The pandemic has also reinvigorated the concern around the shrinking pool of truck drivers. Shippers will continue to use all the services they can — truck, rail, intermodal — to gain more flexibility and prevent situations where they can’t deliver services. Customer expectations for quality cold food and beverage products will also come into play, likely driving competitors in the cold chain logistics space to enter into joint ventures to ensure all service levels are met and costs are manageable.
Further supplier consolidation and services expansion
Expect to see more trucking, cold storage and cold chain logistics consolidations to capitalize on market conditions in 2021. Larger enterprises will continue to purchase smaller organizations and sole cold chain players will exit the dry space entirely and build out fleets for temperature-controlled transport. Cold storage warehouses may expand services to offer refrigerated short-haul trucking and drayage.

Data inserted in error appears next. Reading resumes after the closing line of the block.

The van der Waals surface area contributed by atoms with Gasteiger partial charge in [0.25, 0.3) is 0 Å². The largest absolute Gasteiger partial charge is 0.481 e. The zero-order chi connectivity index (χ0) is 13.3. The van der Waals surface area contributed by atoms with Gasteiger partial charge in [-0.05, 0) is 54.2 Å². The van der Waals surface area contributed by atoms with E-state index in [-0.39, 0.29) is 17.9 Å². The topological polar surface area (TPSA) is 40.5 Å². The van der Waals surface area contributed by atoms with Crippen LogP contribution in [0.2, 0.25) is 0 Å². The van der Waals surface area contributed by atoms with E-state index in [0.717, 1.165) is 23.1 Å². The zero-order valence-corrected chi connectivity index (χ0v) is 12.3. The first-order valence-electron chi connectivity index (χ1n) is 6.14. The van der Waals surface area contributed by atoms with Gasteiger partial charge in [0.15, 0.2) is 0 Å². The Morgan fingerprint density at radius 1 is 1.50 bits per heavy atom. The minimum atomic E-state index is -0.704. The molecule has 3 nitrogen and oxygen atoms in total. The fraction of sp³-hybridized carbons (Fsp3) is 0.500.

The industry will also see shippers rationalizing the cold food and beverage production chains. For instance, many brewers tend to operate in a specific geographic area and truck product fresh from the breweries. Organizations will rationalize where they are making product to limit the amount of time it has to dwell somewhere before hitting the retail shelves. Furthermore, holiday spikes in demand may drive warehouses to add delivery services to their mix of offerings. Rather than parking cold food and beverages in cold storage waiting for cold trucks, warehouses will likely add trucking operations and take on deliveries. And, with e-commerce being a fast-growing market for cold food and beverage, warehouses may even start to take on last-mile deliveries if they can access refrigerated trucks.